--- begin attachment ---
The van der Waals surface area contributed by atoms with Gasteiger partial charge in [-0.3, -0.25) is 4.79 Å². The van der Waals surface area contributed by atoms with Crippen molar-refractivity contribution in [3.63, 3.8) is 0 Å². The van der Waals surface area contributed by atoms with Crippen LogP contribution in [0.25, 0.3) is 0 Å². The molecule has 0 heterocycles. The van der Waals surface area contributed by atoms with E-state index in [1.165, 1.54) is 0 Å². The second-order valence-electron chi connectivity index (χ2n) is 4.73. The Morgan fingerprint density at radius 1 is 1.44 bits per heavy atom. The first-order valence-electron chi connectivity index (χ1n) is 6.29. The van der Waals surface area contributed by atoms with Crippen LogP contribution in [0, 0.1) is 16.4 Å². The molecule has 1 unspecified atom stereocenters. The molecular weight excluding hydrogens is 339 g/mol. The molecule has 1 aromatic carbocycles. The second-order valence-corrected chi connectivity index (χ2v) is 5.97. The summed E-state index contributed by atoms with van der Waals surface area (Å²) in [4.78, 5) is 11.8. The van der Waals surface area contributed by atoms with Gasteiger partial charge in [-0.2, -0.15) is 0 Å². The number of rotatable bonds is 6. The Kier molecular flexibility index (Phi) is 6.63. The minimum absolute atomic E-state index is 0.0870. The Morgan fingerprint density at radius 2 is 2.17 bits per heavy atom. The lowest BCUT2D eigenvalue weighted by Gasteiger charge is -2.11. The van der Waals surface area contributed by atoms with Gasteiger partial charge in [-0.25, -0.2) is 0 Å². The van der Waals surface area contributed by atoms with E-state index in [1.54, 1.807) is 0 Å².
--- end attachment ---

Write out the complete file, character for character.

The van der Waals surface area contributed by atoms with Gasteiger partial charge in [-0.3, -0.25) is 4.79 Å². The van der Waals surface area contributed by atoms with Crippen molar-refractivity contribution in [3.63, 3.8) is 0 Å². The van der Waals surface area contributed by atoms with Crippen LogP contribution in [0.25, 0.3) is 0 Å². The molecule has 0 heterocycles. The van der Waals surface area contributed by atoms with E-state index in [1.165, 1.54) is 0 Å². The second-order valence-electron chi connectivity index (χ2n) is 4.73. The Morgan fingerprint density at radius 1 is 1.44 bits per heavy atom. The first-order valence-electron chi connectivity index (χ1n) is 6.29. The van der Waals surface area contributed by atoms with Crippen LogP contribution in [0, 0.1) is 16.4 Å². The molecule has 1 unspecified atom stereocenters. The molecular weight excluding hydrogens is 339 g/mol. The molecule has 1 aromatic carbocycles. The second-order valence-corrected chi connectivity index (χ2v) is 5.97. The summed E-state index contributed by atoms with van der Waals surface area (Å²) in [4.78, 5) is 11.8. The van der Waals surface area contributed by atoms with Gasteiger partial charge in [-0.2, -0.15) is 0 Å². The number of rotatable bonds is 6. The Kier molecular flexibility index (Phi) is 6.63. The minimum absolute atomic E-state index is 0.0870. The Morgan fingerprint density at radius 2 is 2.17 bits per heavy atom. The lowest BCUT2D eigenvalue weighted by Gasteiger charge is -2.11. The van der Waals surface area contributed by atoms with Gasteiger partial charge in [-0.25, -0.2) is 0 Å². The van der Waals surface area contributed by atoms with E-state index in [1.54, 1.807) is 0 Å².